Pssst, Looking for a Fellowship?

I was delighted to read in the November/ December Gazette about the number of Penn students receiving prestigious scholarships such as the Fulbright, Marshall, and Rhodes [“Gazetteer”]. This is truly a testament to the continued success of Penn graduates. I wanted to make the Penn community aware of another fellowship available to its students—the Jack Kent Cooke Foundation Graduate Scholarship, which provides full academic and living expenses up to $50,000 per year for graduate study in any field.

I am the grants manager for the Jack Kent Cooke Foundation and would be happy to speak with any student, faculty, or administrator at Penn interested in learning more about the scholarships. Information is also available on our Web site ( 

R. Cory Cresiski C’98 EAS’98 Arlington, VA

Bring the Middies!

With Penn’s football team doing so well with members of the Patriot League [“Sports,” November/December], when will Navy be invited to fill up Franklin Field again? Bring the Middies!

Oleg N. Dudkin ME’48 Berwyn, PA

Needlessly Insulting Responses

As I read the recent essay “Hi, My Name is Josselyn” [“Notes From the Undergrad,” September/October], I wondered about the propriety of the writer’s attending the AA meeting she described and pretending to be an alcoholic so that she could write an essay. I wondered about the role of the writer’s professor. I also thought about how a relative of mine—a long-time and successful member of AA—would react to this story. Clearly, there are real, and painful, issues about whether the author should have attended the meeting under those circumstances and whether the Gazette should have published the article.

However, some of the letters in the November/December issue written in response to the essay were needlessly insulting, and replaced discussion with ad hominem attack. For example, one writer called the essayist a “fraud and [a] phony” and suggested that she “try to infiltrate MENSA and pretend she has intelligence.”

When I see that sort of personal attack in the corporate world, it strikes me as harmful and without any benefit in the discussion. It is particularly out of place in our University community, and in response to something—wrong as it may or may not be—written by an undergraduate many years younger than the writer of these words. 

Steve Sokolow C’77 Tenafly, NJ

Editorial Rationalization Rings False

While the actions described in Jamie-Lee Josselyn’s essay left a bad taste in my mouth when I originally read it, I wasn’t prompted to write the Gazette until the editorial rationalization that appeared in the November/December issue [“Letters”]. It’s clear that not explaining the full context for Josselyn’s article—including the facts that the AA meeting she attended was an open one, and that she used fictitious names for the people she quoted—showed poor judgment on the Gazette’s part. But that is a relatively minor issue. 

I am much more concerned by your contention that because Josselyn was not “required to promise” silence, there was no “requirement” not to write publicly about what she saw. Relying solely on requirements to navigate emotionally charged personal situations is absurd. Josselyn can be forgiven for a lapse in judgment—she apparently failed to understand that people at an AA meeting might have a reasonable expectation of privacy. But her professor, the Gazette’s editor, and probably others involved, had plenty of opportunity to put on the brakes and stop publication of a potentially invasive (and definitely disrespectful) article.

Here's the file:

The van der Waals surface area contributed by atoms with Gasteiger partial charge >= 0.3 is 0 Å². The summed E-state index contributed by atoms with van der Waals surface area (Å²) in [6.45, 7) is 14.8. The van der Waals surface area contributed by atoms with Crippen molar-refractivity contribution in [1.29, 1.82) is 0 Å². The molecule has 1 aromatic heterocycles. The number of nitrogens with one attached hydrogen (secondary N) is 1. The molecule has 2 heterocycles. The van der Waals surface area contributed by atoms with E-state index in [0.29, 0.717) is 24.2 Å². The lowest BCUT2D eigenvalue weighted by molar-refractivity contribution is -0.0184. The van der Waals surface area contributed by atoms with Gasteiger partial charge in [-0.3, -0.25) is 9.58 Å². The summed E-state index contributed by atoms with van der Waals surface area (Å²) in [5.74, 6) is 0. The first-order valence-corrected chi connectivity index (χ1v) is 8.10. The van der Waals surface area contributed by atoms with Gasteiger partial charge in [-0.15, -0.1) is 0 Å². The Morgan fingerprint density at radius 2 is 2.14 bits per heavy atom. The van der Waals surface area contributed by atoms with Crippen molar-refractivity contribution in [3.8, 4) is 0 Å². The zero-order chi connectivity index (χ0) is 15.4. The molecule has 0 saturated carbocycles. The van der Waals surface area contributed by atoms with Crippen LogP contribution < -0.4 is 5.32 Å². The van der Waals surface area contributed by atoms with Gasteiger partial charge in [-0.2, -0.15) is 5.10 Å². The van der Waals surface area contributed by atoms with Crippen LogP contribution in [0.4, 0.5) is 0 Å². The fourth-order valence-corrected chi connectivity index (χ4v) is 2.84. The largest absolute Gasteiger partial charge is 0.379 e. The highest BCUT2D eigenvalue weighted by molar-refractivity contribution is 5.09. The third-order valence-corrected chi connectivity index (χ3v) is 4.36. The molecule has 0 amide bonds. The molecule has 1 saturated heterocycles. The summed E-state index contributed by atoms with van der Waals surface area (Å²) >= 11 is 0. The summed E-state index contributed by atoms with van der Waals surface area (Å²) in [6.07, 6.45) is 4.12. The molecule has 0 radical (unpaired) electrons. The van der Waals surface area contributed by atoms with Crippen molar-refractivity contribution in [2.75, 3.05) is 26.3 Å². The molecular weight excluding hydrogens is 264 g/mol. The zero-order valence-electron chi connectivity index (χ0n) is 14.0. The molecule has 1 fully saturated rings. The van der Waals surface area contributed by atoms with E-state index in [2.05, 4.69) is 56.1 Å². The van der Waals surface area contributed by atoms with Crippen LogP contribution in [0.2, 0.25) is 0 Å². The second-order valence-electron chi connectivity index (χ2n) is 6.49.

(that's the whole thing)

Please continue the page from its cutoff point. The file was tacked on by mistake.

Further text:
I strongly disagree that there is “no difference” between Josselyn witnessing a meeting in person, and thousands of Gazette readers doing so vicariously through her words. There is a difference. As citizens, we don’t expect that our personal conversations at the office water-cooler or in the doctor’s waiting room will become fodder for public discussion, even thinly disguised. In some cases they may, but I believe a writer has a responsibility to respect the implicit trust that all citizens place in each other.

Beyond simply checking on “requirements,” it is appropriate to carefully consider the morality and ethics of broadcasting private interactions before doing so. For example, there is no lawprohibiting me from renting a billboard and plastering it with a transcript of the cell-phone conversation on divorce negotiation that I overheard on my train ride home. But many people would agree that doing so would show excessively poor judgment on my part.

It’s too bad the writing and publishing professionals involved in this incident didn’t exercise better judgment themselves. It would have been a nice model for a young student such as Josselyn. As it is, I hope she—and you—develop the ability to make better judgments as a result of this lousy one. 

Amanda Bergson-Shilcock CGS’99 Bryn Mawr, PA

An Embarrassment to Penn

I have never written to an editor before but was outraged by your response in the November/December issue. I have no connection to AA but nevertheless am compelled to take issue with your response generally and this phrase specifically: “The mere expectation on the part of certain individuals that a matter is private does not translate into a requirement that others not talk or write about it.” 

First, the right of privacy and the expectation of that right is guaranteed by the Constitution. Check with the Law School. Second, I can only imagine that anyone attending an AA meeting goes with the specific expectation of privacy. Other letter writers indicated that this is a premise of all meetings. Why else would they feel they can be candid? Trust is not to be trifled with by anyone, least of all your immature writer and you as a careless and defensive editor.

Your use of the word mere is an embarrassment to Penn, and I ask you to rethink your words, to choose them more carefully in the future and, finally, to apologize about this particular use. I will cancel my subscription otherwise and, while I am not much of a donor, my outstanding indication of intent to give $100 will be cancelled and no further gifts made. 

Yes, I am serious. You ought to be ashamed of yourself.

Lee Tarlow Miller C’79 New York